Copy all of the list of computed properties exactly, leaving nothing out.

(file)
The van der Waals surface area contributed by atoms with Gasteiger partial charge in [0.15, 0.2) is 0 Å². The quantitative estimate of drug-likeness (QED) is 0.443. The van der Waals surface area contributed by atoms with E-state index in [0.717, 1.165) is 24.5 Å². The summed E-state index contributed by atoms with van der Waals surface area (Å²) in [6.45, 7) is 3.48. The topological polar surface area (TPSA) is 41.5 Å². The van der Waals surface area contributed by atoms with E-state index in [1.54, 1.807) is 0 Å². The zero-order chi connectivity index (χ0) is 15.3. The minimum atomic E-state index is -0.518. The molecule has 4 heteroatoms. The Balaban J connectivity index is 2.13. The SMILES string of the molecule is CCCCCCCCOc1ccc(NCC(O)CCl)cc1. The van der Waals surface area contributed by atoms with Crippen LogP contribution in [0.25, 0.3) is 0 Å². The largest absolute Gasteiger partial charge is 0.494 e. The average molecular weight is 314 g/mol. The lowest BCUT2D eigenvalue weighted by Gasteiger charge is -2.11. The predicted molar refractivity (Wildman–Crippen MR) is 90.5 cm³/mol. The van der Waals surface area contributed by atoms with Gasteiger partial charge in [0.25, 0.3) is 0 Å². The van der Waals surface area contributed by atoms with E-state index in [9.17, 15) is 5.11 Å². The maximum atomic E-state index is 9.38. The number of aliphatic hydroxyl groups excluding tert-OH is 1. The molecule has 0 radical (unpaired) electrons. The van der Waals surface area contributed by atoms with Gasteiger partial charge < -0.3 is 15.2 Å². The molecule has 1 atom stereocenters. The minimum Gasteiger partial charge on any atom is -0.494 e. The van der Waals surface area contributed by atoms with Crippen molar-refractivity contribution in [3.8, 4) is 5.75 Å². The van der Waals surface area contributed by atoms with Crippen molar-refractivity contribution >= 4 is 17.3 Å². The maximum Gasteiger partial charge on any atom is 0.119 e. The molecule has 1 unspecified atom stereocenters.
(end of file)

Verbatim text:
The van der Waals surface area contributed by atoms with Gasteiger partial charge in [0.15, 0.2) is 0 Å². The quantitative estimate of drug-likeness (QED) is 0.443. The van der Waals surface area contributed by atoms with E-state index in [0.717, 1.165) is 24.5 Å². The summed E-state index contributed by atoms with van der Waals surface area (Å²) in [6.45, 7) is 3.48. The topological polar surface area (TPSA) is 41.5 Å². The van der Waals surface area contributed by atoms with E-state index in [1.54, 1.807) is 0 Å². The zero-order chi connectivity index (χ0) is 15.3. The minimum atomic E-state index is -0.518. The molecule has 4 heteroatoms. The Balaban J connectivity index is 2.13. The SMILES string of the molecule is CCCCCCCCOc1ccc(NCC(O)CCl)cc1. The van der Waals surface area contributed by atoms with Crippen LogP contribution in [0.25, 0.3) is 0 Å². The largest absolute Gasteiger partial charge is 0.494 e. The average molecular weight is 314 g/mol. The lowest BCUT2D eigenvalue weighted by Gasteiger charge is -2.11. The predicted molar refractivity (Wildman–Crippen MR) is 90.5 cm³/mol. The van der Waals surface area contributed by atoms with Gasteiger partial charge in [0.25, 0.3) is 0 Å². The van der Waals surface area contributed by atoms with E-state index in [9.17, 15) is 5.11 Å². The maximum atomic E-state index is 9.38. The number of aliphatic hydroxyl groups excluding tert-OH is 1. The molecule has 0 radical (unpaired) electrons. The van der Waals surface area contributed by atoms with Gasteiger partial charge < -0.3 is 15.2 Å². The molecule has 1 atom stereocenters. The minimum Gasteiger partial charge on any atom is -0.494 e. The van der Waals surface area contributed by atoms with Crippen molar-refractivity contribution in [3.8, 4) is 5.75 Å². The van der Waals surface area contributed by atoms with Crippen molar-refractivity contribution >= 4 is 17.3 Å². The maximum Gasteiger partial charge on any atom is 0.119 e. The molecule has 1 unspecified atom stereocenters.